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Easing Irritation in Dogs

Dec 13, 2021

This guide does not constitute medical advice. As with any changes in your pet’s diet, it’s best to consult your veterinarian first, especially if your pet is on medications.

Watching your dog age or be in pain are some of the more difficult parts of having a pet. It’s part of the agreement we make when we adopt a dog, that age and health issues will happen, but that doesn’t make it any less challenging. As your dog ages, they might struggle with having a normal response to inflammation. And since inflammation is uncomfortable for your dog, you likely feel like you need to do something about this condition.

While irritation or inflammation is a natural response from the body to outside invaders or forgiven substances, too much inflammation over long periods of time can lead to extended periods of discomfort.

Thankfully though, through complementary medicine (which is a combination of traditional veterinary medicine and holistic health options) it’s possible to relieve at least some, if not all, of your dog’s inflammation. 

What is Inflammation? 

When it comes to inflammation, the body does not discriminate. Anything that’s invading or hurting the body, be it a bug bite, a chemical, or an injury, like a broken bone, receives the same response almost immediately. (Did you know that the inflammatory response is the same in all mammals, including dogs, cats, and horses?) While some cases of inflammation can lead to physical distress, inflammation begins as a way to heal the body. 

There are five main characteristics of inflammation.

1. Redness

While this is visibly noticeable on the surface of the skin, it is also happening internally to your dog’s inner body tissues when there is internal inflammation.

2. Heat

Heat, and redness, occur from increased blood flow to the affected areas.

3. Swelling

Swelling is a result of an accumulation of fluids.

4. Pain

The body releases chemicals in response to inflammation that causes pain.

5. Loss of function

Loss of function or a reduction in function is due to the above four characteristics of inflammation. Limping, diarrhea, or a stuffed-up nose are examples of a loss or reduction of function due to inflammation.

But what causes excess inflammation, and how do you help treat it in your dog?

What Causes Inflammation in Dogs?

Outside of acute (sudden) inflammation brought on by a bug bite or an injury, here are some of the possible causes of your dog’s inflammation:

1. Genetics

Sometimes dogs, like humans, draw the short stick when it comes to genetics. There isn’t anything you can do about your dog’s genetics, but there are still lots of lifestyle changes, holistic remedies, and medications that can help relieve the symptoms of inflammation.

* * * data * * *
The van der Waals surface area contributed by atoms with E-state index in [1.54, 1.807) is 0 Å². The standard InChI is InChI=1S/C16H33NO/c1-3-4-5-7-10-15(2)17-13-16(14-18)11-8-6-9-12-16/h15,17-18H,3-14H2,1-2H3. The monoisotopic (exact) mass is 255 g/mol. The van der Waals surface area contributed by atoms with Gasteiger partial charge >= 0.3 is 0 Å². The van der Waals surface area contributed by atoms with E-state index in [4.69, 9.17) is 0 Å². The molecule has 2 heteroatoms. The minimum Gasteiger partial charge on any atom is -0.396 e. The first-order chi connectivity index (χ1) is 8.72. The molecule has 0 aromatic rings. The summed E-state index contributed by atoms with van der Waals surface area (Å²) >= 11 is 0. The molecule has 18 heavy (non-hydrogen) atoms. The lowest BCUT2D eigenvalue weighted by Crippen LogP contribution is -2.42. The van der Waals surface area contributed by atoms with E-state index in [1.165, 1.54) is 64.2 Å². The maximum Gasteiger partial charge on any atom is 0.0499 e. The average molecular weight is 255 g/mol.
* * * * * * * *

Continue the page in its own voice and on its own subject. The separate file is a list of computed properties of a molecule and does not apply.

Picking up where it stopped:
2. Parasites

If inflammation happens when there are invaders, parasites will trigger a great deal of it. Parasites feed on their host’s body to its detriment. They are the opposite of the symbiotic relationship mammals have with their beneficial gut flora. The good news about parasites is that (outside of heartworms) they are generally quite treatable with the help of a good vet. 

3. Obesity

Obesity and high-calorie intake can put stress on your dog’s body, which causes inflammation. While obesity has several causes, it is a treatable condition that can then lower your dog’s level of inflammation. 

4. Food allergies or sensitivities

If your dog is sensitive to a type of meat or grain and is being fed that food two times a day for years, that is a lot of inflammation. This is why many animals have found relief from inflammation after dietary changes. 

5. Environmental stressors

These also fall into the category of outside invaders. Mold, pollen, dust, and artificial fragrances can all be irritants to your dog’s body, causing inflammation. Like food sensitivities and parasites, it is possible to reduce or eliminate exposure to these substances, which will help alleviate symptoms. 

How to Reduce inflammation in Dogs

Here are some ways to treat your dog’s inflammation.

1. Change their diet

Try changing your dog’s diet to combat inflammation. One key piece is choosing a food that is minimally processed. Whether that looks like a higher quality dry food, wet food, or homemade food is up to you. Try looking for a food with a higher protein to carbohydrate ratio.

It also may be a good idea to try out a grain-free diet for your dog and see if that has any impact. There are many grain-free foods for dogs out on the market. 

2. Supplements